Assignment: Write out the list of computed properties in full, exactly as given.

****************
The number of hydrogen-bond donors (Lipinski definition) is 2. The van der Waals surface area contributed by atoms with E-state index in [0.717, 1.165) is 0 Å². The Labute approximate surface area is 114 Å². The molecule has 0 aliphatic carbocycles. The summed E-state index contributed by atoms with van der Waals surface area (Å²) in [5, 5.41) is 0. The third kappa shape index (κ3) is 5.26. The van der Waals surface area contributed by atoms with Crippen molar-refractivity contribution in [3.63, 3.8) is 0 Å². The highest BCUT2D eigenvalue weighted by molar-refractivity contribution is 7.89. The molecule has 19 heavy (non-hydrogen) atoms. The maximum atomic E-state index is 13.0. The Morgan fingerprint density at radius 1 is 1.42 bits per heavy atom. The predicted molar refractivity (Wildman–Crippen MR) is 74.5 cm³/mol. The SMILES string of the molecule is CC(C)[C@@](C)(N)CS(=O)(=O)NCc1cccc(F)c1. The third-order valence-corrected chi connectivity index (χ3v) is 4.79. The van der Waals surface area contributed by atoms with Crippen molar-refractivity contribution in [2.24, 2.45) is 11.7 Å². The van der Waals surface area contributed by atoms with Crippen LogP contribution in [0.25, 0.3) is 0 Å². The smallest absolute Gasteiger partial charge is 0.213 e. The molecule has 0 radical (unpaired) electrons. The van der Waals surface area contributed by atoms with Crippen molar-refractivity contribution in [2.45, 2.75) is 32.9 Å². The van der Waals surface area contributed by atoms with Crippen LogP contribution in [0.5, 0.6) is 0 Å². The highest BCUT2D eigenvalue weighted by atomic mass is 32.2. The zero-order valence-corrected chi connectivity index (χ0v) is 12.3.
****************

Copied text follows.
The number of hydrogen-bond donors (Lipinski definition) is 2. The van der Waals surface area contributed by atoms with E-state index in [0.717, 1.165) is 0 Å². The Labute approximate surface area is 114 Å². The molecule has 0 aliphatic carbocycles. The summed E-state index contributed by atoms with van der Waals surface area (Å²) in [5, 5.41) is 0. The third kappa shape index (κ3) is 5.26. The van der Waals surface area contributed by atoms with Crippen molar-refractivity contribution in [3.63, 3.8) is 0 Å². The highest BCUT2D eigenvalue weighted by molar-refractivity contribution is 7.89. The molecule has 19 heavy (non-hydrogen) atoms. The maximum atomic E-state index is 13.0. The Morgan fingerprint density at radius 1 is 1.42 bits per heavy atom. The predicted molar refractivity (Wildman–Crippen MR) is 74.5 cm³/mol. The SMILES string of the molecule is CC(C)[C@@](C)(N)CS(=O)(=O)NCc1cccc(F)c1. The third-order valence-corrected chi connectivity index (χ3v) is 4.79. The van der Waals surface area contributed by atoms with Crippen molar-refractivity contribution in [2.24, 2.45) is 11.7 Å². The van der Waals surface area contributed by atoms with Crippen LogP contribution in [0.25, 0.3) is 0 Å². The smallest absolute Gasteiger partial charge is 0.213 e. The molecule has 0 radical (unpaired) electrons. The van der Waals surface area contributed by atoms with Crippen molar-refractivity contribution in [2.45, 2.75) is 32.9 Å². The van der Waals surface area contributed by atoms with Crippen LogP contribution in [0.5, 0.6) is 0 Å². The highest BCUT2D eigenvalue weighted by atomic mass is 32.2. The zero-order valence-corrected chi connectivity index (χ0v) is 12.3.